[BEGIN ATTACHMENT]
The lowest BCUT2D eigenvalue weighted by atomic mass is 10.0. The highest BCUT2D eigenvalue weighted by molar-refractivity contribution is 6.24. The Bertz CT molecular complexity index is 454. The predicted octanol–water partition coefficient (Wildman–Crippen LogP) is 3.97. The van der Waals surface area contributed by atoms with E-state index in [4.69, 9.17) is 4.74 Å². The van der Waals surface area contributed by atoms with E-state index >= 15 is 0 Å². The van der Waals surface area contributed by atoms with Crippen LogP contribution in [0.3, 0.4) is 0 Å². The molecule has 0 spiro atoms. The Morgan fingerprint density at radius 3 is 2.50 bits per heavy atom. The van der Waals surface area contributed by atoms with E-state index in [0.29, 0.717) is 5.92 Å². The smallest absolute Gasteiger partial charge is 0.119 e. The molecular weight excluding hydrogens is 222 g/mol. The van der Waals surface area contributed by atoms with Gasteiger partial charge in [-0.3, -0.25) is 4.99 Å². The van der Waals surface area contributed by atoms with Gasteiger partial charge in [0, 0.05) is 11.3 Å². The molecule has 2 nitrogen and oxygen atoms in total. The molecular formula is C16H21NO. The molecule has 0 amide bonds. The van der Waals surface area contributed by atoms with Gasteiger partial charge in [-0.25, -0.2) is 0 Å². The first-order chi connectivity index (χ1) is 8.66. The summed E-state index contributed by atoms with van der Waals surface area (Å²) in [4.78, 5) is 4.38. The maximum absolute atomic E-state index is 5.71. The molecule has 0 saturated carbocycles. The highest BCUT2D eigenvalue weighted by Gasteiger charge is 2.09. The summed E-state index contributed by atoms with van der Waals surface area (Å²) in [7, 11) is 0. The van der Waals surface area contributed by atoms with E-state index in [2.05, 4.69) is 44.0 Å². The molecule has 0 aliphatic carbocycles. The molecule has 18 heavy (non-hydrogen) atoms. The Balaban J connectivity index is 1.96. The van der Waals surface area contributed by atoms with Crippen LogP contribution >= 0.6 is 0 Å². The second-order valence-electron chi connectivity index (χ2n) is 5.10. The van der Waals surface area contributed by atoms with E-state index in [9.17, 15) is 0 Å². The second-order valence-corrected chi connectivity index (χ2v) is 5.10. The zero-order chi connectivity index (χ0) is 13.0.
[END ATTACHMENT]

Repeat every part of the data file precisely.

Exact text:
The lowest BCUT2D eigenvalue weighted by atomic mass is 10.0. The highest BCUT2D eigenvalue weighted by molar-refractivity contribution is 6.24. The Bertz CT molecular complexity index is 454. The predicted octanol–water partition coefficient (Wildman–Crippen LogP) is 3.97. The van der Waals surface area contributed by atoms with E-state index in [4.69, 9.17) is 4.74 Å². The van der Waals surface area contributed by atoms with E-state index >= 15 is 0 Å². The van der Waals surface area contributed by atoms with Crippen LogP contribution in [0.3, 0.4) is 0 Å². The molecule has 0 spiro atoms. The Morgan fingerprint density at radius 3 is 2.50 bits per heavy atom. The van der Waals surface area contributed by atoms with E-state index in [0.29, 0.717) is 5.92 Å². The smallest absolute Gasteiger partial charge is 0.119 e. The molecular weight excluding hydrogens is 222 g/mol. The van der Waals surface area contributed by atoms with Gasteiger partial charge in [-0.3, -0.25) is 4.99 Å². The van der Waals surface area contributed by atoms with Gasteiger partial charge in [0, 0.05) is 11.3 Å². The molecule has 2 nitrogen and oxygen atoms in total. The molecular formula is C16H21NO. The molecule has 0 amide bonds. The van der Waals surface area contributed by atoms with Gasteiger partial charge in [-0.25, -0.2) is 0 Å². The first-order chi connectivity index (χ1) is 8.66. The summed E-state index contributed by atoms with van der Waals surface area (Å²) in [4.78, 5) is 4.38. The maximum absolute atomic E-state index is 5.71. The molecule has 0 saturated carbocycles. The highest BCUT2D eigenvalue weighted by Gasteiger charge is 2.09. The summed E-state index contributed by atoms with van der Waals surface area (Å²) in [7, 11) is 0. The van der Waals surface area contributed by atoms with E-state index in [2.05, 4.69) is 44.0 Å². The molecule has 0 aliphatic carbocycles. The molecule has 18 heavy (non-hydrogen) atoms. The Balaban J connectivity index is 1.96. The van der Waals surface area contributed by atoms with Crippen LogP contribution >= 0.6 is 0 Å². The second-order valence-electron chi connectivity index (χ2n) is 5.10. The van der Waals surface area contributed by atoms with E-state index in [9.17, 15) is 0 Å². The second-order valence-corrected chi connectivity index (χ2v) is 5.10. The zero-order chi connectivity index (χ0) is 13.0.